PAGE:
OCKCatalog App

The included catalog app demonstrates the different modules that are available in CareKit: OCKCatalog



The included sample app demonstrates a fully constructed CareKit app: OCKSample



CareKit is the overarching package that provides view controllers to tie CareKitUI and CareKitStore together. When importing CareKit, CareKitUI and CareKitStore are imported under the hood.

List view controllers

CareKit offers full screen view controllers for convenience. The view controllers query for and display data from a store, and stay synchronized with the data.

  • OCKDailyTasksPageViewController: Displays tasks for each day with a calendar to page through dates.

  • OCKContactsListViewController: Displays a list of contacts in the store.

Synchronized View Controllers

For each card in CareKitUI, there's a corresponding view controller in CareKit. The view controllers are self contained modules that you can place anywhere by using standard view controller containment. The view controller for each card provides synchronization between the view and the store. The following code creates a synchronized view controller.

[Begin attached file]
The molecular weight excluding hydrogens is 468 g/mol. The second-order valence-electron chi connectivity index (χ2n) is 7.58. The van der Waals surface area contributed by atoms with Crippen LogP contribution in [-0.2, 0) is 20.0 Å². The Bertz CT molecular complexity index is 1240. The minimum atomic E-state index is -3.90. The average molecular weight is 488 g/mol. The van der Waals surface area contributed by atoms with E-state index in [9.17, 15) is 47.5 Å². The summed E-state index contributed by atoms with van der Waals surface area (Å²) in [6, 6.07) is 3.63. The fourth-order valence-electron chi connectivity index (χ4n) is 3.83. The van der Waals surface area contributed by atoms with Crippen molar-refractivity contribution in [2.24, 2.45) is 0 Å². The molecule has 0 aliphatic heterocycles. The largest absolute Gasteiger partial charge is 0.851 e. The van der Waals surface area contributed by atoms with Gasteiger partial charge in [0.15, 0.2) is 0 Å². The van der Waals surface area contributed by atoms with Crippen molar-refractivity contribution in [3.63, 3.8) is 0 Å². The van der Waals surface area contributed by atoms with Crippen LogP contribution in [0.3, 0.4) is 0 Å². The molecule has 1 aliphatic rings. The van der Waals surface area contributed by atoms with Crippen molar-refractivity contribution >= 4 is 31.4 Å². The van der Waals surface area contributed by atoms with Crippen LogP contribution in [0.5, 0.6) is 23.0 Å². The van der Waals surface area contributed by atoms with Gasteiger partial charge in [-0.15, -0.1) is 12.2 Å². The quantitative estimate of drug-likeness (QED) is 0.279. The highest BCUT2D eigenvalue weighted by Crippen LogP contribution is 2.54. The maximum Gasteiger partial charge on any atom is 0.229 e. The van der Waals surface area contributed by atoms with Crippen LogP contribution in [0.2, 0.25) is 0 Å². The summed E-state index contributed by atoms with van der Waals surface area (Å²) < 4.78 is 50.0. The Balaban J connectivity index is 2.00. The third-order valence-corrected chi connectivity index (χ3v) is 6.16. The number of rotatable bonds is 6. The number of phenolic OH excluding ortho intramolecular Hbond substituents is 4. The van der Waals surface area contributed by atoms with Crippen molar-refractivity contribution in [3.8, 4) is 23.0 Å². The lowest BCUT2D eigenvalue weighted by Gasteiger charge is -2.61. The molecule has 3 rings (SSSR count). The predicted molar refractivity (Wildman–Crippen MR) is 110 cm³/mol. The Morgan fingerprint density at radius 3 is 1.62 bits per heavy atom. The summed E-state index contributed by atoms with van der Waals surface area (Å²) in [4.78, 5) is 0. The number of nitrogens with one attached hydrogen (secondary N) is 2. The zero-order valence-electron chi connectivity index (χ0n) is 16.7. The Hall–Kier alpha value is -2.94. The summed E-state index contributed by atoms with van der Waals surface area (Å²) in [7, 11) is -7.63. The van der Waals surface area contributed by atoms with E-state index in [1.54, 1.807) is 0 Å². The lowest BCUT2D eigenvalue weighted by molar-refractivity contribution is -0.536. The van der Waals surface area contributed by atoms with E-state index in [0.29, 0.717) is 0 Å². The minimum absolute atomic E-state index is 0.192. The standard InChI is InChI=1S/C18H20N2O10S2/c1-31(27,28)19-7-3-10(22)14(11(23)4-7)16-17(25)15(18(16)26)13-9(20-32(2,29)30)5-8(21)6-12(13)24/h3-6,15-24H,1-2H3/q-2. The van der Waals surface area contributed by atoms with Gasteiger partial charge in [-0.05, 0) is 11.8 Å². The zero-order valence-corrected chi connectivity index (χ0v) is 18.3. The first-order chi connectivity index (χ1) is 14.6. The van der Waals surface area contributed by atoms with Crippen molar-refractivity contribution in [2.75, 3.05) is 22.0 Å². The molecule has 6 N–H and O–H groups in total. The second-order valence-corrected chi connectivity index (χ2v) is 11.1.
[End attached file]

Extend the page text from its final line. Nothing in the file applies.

// Create a store to hold your data.
let store = OCKStore(named: "my-store", type: .onDisk)

// Create a view controller that queries for and displays data. The view will update automatically whenever the data in the store changes.
let viewController = OCKSimpleTaskViewController(taskID: "doxylamine", eventQuery: OCKEventQuery(for: Date()), store: store)

All synchronized view controllers have a view synchronizer. The view synchronizer defines how to instantiate the view to display, and how to update the view when the data in the store changes. You can customize view synchronizers and inject them into a view controller to perform custom behavior.

// Define a custom view synchronizer.
class CustomSimpleTaskViewSynchronizer: OCKSimpleTaskViewSynchronizer {

    override func makeView() -> OCKSimpleTaskView {
        let view = super.makeView()